The growing number of women in the workforce and the domination of women of the graduate labour supply will increase the incentive of employers to make the workplace more family-friendly. Those that do not will lose access to the majority of graduate and other talent.
Various work place amenities can be traded-off in salary packages. In industries and occupations where this is cheap to do, the wage offset will be least. These industries and occupations will attract a large number of women because the net returns to them in cash wages plus amenities is higher than for men who value the greater work life balance less.
Occupational segregation around the clock illustrates the delicate trade-off between cash wages and the costs of flexible hours. Men and women work in much the same occupations between 8 and 6. There are big gaps if you are an early starter or work over dinner time.
Changing the production processes of these industries to induce more women to work unsocial hours would require large reduction in production and pay. Fewer women will not enter occupations with more unsocial hours unless they are paid more than in other jobs where it is cheaper to provide work-life balance and still pay higher cash wages.
Occupations and industries where family friendliness is more costly will be male dominated because women qualified enough to enter these occupations will go elsewhere where the cash wages sacrifice is less for work-life balance. Influxes of women will occur in industries where technological trends lower the cost of work-life amenities and the growing number of female skilled workers forces employers’ hands. They must adapt or lose out in competition for talent. The large influx of women into male dominated higher skilled occupations and professions suggests that some occupations can provide work-life balance at a lower cost than others.
Gender gaps in injuries and fatalities go beyond those industries demanding physical.strength.
There are noticeable differences in the occupational choices of single people, parents, and single parents. Women choose safer jobs than men; single moms or dads are most averse to fatal risk because they have the most to lose. About one quarter of occupational differences between men and women can be attributed to the risks of injury and death.
All but 3 of the fatal workplace accidents in New Zealand in 2015 were men.
Source: Accident Compensation Corporation, Statistics New Zealand.
This gender gap in the risk of injury and death can lead to a significant gender wage gap because of the wage premium associated with these risks and in particular the risk of death as Viscusi explained.
The bottom line is that market forces have a powerful influence on job safety. The $120 billion in annual wage premiums referred to earlier is in addition to the value of workers’ compensation. Workers on moderately risky blue-collar jobs, whose annual risk of getting killed is 1 in 10,000, earn a premium of $300 to $500 per year.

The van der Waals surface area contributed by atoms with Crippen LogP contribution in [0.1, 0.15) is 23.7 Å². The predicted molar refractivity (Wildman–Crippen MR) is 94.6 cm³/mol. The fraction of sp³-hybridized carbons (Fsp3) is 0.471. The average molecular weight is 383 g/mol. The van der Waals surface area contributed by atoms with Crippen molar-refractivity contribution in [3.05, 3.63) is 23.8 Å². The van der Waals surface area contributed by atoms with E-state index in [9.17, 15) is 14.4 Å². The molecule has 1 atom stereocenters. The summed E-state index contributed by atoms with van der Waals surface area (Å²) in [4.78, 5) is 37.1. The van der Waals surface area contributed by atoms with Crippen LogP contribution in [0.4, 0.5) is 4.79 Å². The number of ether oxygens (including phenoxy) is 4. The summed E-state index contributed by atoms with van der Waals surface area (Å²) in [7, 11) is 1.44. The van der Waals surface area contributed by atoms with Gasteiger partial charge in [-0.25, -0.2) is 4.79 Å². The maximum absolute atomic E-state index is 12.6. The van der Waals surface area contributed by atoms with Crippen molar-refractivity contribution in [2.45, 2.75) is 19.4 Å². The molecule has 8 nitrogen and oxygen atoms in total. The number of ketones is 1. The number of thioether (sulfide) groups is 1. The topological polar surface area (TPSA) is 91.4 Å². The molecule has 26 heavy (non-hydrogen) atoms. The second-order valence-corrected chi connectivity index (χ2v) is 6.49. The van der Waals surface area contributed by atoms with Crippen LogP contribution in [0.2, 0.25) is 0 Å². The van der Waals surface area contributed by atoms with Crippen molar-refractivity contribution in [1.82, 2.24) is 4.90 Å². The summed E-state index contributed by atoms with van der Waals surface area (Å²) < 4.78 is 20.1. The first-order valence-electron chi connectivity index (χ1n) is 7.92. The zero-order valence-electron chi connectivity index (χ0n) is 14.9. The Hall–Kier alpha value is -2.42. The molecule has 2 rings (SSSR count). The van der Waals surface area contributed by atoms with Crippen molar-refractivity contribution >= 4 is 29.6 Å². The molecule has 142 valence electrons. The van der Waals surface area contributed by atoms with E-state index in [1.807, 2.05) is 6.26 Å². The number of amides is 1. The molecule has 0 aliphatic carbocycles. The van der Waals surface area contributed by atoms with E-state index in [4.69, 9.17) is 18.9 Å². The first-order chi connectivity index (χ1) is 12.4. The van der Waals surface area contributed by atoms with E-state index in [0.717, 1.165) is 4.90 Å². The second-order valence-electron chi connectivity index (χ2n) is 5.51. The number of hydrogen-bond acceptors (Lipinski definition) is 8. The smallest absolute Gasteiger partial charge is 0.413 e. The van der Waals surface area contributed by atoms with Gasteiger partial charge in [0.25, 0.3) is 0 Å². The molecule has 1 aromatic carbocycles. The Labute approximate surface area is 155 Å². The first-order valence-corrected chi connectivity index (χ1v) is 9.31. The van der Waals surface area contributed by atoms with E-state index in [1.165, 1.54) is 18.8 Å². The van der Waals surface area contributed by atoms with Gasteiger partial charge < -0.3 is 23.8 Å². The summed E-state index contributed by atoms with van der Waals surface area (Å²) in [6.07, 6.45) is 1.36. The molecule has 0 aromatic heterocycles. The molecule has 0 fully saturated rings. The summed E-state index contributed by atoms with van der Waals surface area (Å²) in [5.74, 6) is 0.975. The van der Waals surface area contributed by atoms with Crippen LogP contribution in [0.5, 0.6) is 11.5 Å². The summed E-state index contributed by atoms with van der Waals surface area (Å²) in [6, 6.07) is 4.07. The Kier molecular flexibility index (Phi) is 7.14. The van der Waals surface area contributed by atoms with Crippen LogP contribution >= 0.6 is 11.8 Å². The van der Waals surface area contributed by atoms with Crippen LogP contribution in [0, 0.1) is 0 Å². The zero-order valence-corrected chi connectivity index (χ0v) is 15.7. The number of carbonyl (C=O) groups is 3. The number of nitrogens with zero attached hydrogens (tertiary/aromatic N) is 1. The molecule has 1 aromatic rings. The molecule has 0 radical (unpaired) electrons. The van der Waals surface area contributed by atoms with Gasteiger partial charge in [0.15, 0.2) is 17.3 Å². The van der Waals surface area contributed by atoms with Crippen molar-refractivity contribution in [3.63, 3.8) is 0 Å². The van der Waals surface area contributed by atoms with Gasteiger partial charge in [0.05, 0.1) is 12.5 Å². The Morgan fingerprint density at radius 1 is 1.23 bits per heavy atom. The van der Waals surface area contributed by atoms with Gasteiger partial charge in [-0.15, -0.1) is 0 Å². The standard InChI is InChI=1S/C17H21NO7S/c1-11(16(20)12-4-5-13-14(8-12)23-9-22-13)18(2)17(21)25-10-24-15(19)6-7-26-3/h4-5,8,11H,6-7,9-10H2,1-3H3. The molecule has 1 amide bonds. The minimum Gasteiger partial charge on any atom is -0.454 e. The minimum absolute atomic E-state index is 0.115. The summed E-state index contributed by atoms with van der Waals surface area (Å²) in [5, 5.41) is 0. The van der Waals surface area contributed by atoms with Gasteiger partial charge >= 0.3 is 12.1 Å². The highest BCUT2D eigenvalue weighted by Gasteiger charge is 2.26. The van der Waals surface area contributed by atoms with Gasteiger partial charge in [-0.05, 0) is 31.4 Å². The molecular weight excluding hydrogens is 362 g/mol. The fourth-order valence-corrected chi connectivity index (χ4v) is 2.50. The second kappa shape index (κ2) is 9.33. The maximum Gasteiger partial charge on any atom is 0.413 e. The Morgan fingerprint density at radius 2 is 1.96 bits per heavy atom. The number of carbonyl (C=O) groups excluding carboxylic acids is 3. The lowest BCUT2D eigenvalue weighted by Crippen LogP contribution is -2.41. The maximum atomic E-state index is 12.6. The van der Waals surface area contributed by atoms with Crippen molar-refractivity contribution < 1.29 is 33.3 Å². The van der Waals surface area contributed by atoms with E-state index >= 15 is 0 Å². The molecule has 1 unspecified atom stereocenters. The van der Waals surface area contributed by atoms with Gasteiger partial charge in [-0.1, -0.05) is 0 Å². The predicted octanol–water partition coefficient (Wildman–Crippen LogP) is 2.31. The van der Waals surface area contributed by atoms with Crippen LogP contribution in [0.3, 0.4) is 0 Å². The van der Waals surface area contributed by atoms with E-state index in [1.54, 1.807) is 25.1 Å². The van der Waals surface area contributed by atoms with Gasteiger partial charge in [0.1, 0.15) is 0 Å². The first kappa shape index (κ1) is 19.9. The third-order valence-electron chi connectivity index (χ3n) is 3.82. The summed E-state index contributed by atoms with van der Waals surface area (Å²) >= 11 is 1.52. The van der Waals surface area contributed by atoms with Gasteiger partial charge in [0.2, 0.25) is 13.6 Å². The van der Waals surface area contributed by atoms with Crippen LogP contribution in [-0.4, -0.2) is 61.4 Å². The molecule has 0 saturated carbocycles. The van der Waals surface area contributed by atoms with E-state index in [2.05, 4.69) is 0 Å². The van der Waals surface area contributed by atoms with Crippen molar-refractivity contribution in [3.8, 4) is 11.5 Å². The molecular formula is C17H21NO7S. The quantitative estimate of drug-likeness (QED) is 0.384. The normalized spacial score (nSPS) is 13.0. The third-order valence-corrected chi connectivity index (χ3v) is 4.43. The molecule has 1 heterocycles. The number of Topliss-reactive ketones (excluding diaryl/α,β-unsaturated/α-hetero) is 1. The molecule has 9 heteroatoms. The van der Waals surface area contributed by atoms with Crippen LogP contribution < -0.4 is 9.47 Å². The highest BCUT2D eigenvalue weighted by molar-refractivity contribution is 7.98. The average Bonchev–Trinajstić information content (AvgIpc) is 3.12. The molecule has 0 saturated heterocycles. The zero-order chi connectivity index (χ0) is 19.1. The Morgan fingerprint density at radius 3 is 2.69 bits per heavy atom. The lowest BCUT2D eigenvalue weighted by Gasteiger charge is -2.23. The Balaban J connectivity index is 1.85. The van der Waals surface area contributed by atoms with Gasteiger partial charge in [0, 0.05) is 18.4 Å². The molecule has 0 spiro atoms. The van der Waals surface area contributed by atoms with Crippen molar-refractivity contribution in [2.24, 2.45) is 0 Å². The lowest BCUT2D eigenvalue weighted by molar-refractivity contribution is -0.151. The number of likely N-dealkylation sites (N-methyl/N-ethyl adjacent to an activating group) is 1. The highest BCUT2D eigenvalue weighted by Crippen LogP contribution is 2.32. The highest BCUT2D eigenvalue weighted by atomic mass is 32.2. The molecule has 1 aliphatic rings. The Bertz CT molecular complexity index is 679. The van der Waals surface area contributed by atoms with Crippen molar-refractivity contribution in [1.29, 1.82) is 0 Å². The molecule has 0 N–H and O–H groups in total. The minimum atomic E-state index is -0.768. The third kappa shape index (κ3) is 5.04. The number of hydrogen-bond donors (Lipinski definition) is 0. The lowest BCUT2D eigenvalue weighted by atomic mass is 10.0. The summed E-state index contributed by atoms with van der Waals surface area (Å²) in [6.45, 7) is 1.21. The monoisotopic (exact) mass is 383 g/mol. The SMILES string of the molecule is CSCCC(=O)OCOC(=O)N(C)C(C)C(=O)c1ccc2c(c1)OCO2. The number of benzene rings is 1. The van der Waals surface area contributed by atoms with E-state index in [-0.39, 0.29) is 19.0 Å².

The imputed compensation per “statistical death” (10,000 times $300 to $500) is therefore $3 million to $5 million. Even workers who are not strongly averse to risk and who have voluntarily chosen extremely risky jobs, such as coal miners and firemen, receive compensation on the order of $600,000 per statistical death…
Other evidence that the safety market works comes from the decrease in the riskiness of jobs throughout the century. One would predict that as workers become wealthier they will be less desperate to earn money and will therefore demand more safety.
A German study was able to reduce a raw gender wage gap of 20% to 1% after accounting for differences between gender in the risk of injury and death in addition to the usual factors. This 2007 study found that they were the 2nd study ever to make this adjustment.
The first three bars in each cluster of bars are for men. in almost all countries mothers with dependent children spend less time commuting than childless women. This might suggest that working mothers have found workplaces closer to home than women without children. The gender gap in commuting where it is present in the country is larger than the gap between mothers and other women in their commuting time.
Source: The Gender Wage Gap: Extent, Trends, and Explanations by Francine D. Blau, Lawrence M. Kahn :: SSRN via Panel Study of Income Dynamic (PSID).
The USA, the gender pay gap gets worse if you go to college. By contrast, in Sweden and especially Canada the gender pay gap is much less for graduates than for those with a high school education.
In most countries in the chart above, going on to university and graduating does not reduce the gender pay gap by the time you reach your late 30s and early 40s. Best explanation for that is that part of the graduate wage premium is traded for work-life balance.
Commuting times need to be incorporated into calculations of the gender wage gap because they do represent a serious fixed cost of working that is higher for men than for women.
Source: OECD Family Database.
Not only is the commuting time for female workers less, there is much less variation across the OECD member countries than for men.
The figures for New Zealand are so low that they are suspicious.
The gender pay gap in New Zealand rounds down to zero for women in their mid-20s!